A well-heeled crowd turned out in London Wednesday night to preview the first episode of Wolf Hall, the BBC’s classy new adaptation of the Hilary Mantel novel and its sequel Bring Up The Bodies. The cultural elite of the city has been awash in the Booker Prize-winning revisionist history in recent months, thanks to the novels’ ubiquity and this summer’s sold-out stage adaptations put on by the Royal Shakespeare Company. The upcoming miniseries is a Company Pictures and Playground co-production for BBC Two and Masterpiece. It charts the rise of Thomas Cromwell from lowly blacksmith’s son to the closest advisor of Tudor king Henry VIII.

The six-parter comes with a cast of highest-order thesps including Mark Rylance, Damian Lewis and Claire Foy, all three of whom joined a panel after the screening at the Ham Yard Hotel that also included executive producer Colin Callender, director Peter Kosminsky and writer Peter Straughan.

An appearance by BBC Director General Tony Hall, introing the evening, was proof of the broadcaster’s commitment to high-end drama. “It’s a special time for drama on the BBC,” Hall announced, with shows like The Fall and The Missing “really showcasing what the UK can do.” Kosminsky noted in his intro that Hall had visited the set of Wolf Hall during production. “I’ve been making television programs for 35 years and I’ve never known a chief executive of a broadcaster to come and visit a crew on location.”

Kosminsky said his approach to shooting Wolf Hall favored handheld cameras and natural light, which he hopes bring a documentary feel to Mantel’s novels. The author couldn’t attend, but sent quotes ahead to say she’s pleased with this decision. “[Peter] is a political animal, as I am, with a style of filmmaking that is often documentary in tone,” Mantel noted. “He knows how politics play in human terms… Like Peter Straughan, he doesn’t patronize the characters, or think they’re cute because they’re Tudor.”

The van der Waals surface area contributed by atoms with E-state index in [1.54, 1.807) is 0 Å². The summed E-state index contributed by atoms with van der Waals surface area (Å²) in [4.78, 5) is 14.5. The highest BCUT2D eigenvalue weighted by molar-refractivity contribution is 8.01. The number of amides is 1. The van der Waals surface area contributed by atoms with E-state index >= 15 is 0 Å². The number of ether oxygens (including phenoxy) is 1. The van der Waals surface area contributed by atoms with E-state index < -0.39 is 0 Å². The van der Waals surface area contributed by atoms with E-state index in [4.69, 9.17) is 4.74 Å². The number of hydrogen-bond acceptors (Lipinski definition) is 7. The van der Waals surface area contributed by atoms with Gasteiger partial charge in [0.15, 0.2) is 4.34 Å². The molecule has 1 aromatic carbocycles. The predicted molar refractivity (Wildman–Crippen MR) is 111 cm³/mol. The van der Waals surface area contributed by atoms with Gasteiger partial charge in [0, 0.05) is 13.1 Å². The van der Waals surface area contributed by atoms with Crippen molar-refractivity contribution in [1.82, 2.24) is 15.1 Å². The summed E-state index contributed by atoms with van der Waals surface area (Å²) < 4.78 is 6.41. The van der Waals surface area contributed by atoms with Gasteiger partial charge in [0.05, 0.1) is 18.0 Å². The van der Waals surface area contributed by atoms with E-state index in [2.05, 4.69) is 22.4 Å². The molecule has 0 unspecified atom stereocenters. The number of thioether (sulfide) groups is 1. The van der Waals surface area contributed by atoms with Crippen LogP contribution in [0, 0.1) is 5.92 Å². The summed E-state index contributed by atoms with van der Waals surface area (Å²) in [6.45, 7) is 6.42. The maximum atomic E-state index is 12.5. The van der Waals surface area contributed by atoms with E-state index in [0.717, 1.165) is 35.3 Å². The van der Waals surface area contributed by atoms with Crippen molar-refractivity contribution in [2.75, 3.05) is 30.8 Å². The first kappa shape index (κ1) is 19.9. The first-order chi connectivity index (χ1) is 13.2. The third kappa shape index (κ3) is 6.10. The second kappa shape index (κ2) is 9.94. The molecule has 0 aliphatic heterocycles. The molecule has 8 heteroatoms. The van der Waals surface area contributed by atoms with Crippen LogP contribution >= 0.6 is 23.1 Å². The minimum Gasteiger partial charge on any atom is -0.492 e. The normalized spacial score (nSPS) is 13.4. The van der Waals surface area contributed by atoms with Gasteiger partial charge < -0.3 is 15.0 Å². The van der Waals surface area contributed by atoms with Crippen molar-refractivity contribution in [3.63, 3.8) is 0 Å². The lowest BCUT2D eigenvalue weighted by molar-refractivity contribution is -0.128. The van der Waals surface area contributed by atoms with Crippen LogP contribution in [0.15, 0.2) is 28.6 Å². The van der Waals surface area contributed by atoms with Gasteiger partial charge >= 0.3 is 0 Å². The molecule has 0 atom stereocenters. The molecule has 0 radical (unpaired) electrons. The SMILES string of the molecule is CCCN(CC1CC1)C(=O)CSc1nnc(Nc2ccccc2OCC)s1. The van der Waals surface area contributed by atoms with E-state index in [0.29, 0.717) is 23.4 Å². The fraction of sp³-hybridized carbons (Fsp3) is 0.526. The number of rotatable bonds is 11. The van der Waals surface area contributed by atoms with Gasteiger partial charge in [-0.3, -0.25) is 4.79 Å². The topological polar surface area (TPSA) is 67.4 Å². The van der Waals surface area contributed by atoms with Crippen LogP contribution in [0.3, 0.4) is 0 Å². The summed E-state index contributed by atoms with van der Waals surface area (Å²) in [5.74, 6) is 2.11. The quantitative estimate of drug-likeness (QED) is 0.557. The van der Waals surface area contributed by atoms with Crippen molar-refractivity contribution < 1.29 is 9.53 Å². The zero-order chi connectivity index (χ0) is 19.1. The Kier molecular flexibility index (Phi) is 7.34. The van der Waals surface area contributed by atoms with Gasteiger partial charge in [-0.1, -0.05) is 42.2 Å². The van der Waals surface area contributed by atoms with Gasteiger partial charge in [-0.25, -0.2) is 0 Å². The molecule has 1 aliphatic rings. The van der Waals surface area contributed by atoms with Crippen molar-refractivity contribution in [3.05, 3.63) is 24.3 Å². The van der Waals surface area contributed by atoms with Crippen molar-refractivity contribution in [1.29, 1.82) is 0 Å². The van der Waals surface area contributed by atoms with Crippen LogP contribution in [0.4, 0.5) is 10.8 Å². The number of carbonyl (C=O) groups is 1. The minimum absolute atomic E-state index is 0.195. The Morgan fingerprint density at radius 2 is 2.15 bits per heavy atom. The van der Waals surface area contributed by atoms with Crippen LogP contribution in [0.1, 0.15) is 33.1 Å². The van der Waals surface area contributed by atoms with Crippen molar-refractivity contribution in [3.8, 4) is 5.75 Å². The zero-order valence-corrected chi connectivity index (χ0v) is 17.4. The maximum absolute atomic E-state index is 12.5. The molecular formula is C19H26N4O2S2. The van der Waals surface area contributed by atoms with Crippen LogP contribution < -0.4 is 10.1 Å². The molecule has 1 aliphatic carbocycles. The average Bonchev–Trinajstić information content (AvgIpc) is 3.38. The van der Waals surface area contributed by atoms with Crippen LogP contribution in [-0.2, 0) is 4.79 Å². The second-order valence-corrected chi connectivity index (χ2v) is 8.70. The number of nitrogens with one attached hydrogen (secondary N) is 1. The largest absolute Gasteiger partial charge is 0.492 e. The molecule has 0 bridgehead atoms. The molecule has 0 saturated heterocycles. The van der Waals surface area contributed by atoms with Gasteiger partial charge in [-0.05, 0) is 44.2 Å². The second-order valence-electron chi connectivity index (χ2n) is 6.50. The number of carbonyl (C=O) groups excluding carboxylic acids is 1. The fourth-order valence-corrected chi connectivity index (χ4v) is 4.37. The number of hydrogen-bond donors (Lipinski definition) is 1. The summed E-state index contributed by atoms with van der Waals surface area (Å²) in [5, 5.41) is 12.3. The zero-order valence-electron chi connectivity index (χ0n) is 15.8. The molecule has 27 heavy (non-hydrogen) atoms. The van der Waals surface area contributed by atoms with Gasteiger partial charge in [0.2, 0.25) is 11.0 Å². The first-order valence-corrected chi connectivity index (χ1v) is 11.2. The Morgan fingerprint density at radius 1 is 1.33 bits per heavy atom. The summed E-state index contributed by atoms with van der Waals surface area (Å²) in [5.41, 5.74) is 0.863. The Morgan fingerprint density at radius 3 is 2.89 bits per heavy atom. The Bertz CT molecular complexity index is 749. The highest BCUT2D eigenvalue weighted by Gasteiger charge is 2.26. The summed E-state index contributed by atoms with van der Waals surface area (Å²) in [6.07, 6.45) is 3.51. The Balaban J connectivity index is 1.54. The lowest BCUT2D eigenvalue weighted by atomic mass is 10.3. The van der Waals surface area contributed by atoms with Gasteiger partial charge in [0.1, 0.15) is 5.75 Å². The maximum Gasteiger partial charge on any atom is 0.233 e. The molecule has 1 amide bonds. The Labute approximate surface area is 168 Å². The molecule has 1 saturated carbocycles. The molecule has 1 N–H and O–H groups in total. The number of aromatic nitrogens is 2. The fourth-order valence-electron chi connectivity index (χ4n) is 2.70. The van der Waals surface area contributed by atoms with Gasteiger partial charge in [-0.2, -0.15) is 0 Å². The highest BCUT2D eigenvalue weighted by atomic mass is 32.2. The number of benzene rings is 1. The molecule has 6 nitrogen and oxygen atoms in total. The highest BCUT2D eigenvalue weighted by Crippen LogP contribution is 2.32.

Shooting digital with the Alexa camera allowed DP Gavin Finney to light even nighttime shots by practical candlelight, and this further drive for authenticity in the environment saw the production move back to England after pondering a shoot in Bruges. “There were tax advantages to shooting in Belgium originally,” said Callender. “But when the [high-en UK TV Tax Credit] came into play it allowed us to shoot back here, and that was unequivocally one of the great plusses of the production, to shoot here at all those National Trust locations.”

The actors were particularly pleased to be working in the very same environments their characters had actually lived. But Rylance, who’s next playing the title role in Steven Spielberg’s The BFG, noted that this authenticity wasn’t always welcome. “The costumes took a while to put on and off, and it was a hot summer,” he said. “But mostly I think the codpieces are just too small. I think that was a directive from our American producers, PBS. They wanted smaller codpieces.”

The actors noted the challenges of scenes involving death — of their characters or others — and Foy confessed she particularly struggled with Anne Boleyn’s execution. Rylance related a tale from his time on 2008’s The Other Boleyn Girl. Test audiences, he said, had fed back that they’d hated the scene in which Boleyn was executed. “Apparently at a producers’ meeting, one of the producers said, ‘Wait a minute… Does she have to die? Why can’t he just give her a holiday home down the coast?’”

Lewis, who arrived late and in black-tie from a prior engagement, countered suggestions that he might have needed to pile on pounds to play Henry VIII. “He actually had a 34-inch waist and was the preeminent jouster, hunter and sportsman of his generation,” Lewis said. “He remained slim and a formidable athlete long into his late thirties.”

The six-part series will air on BBC Two in the New Year with a U.S. airdate set for April 5th.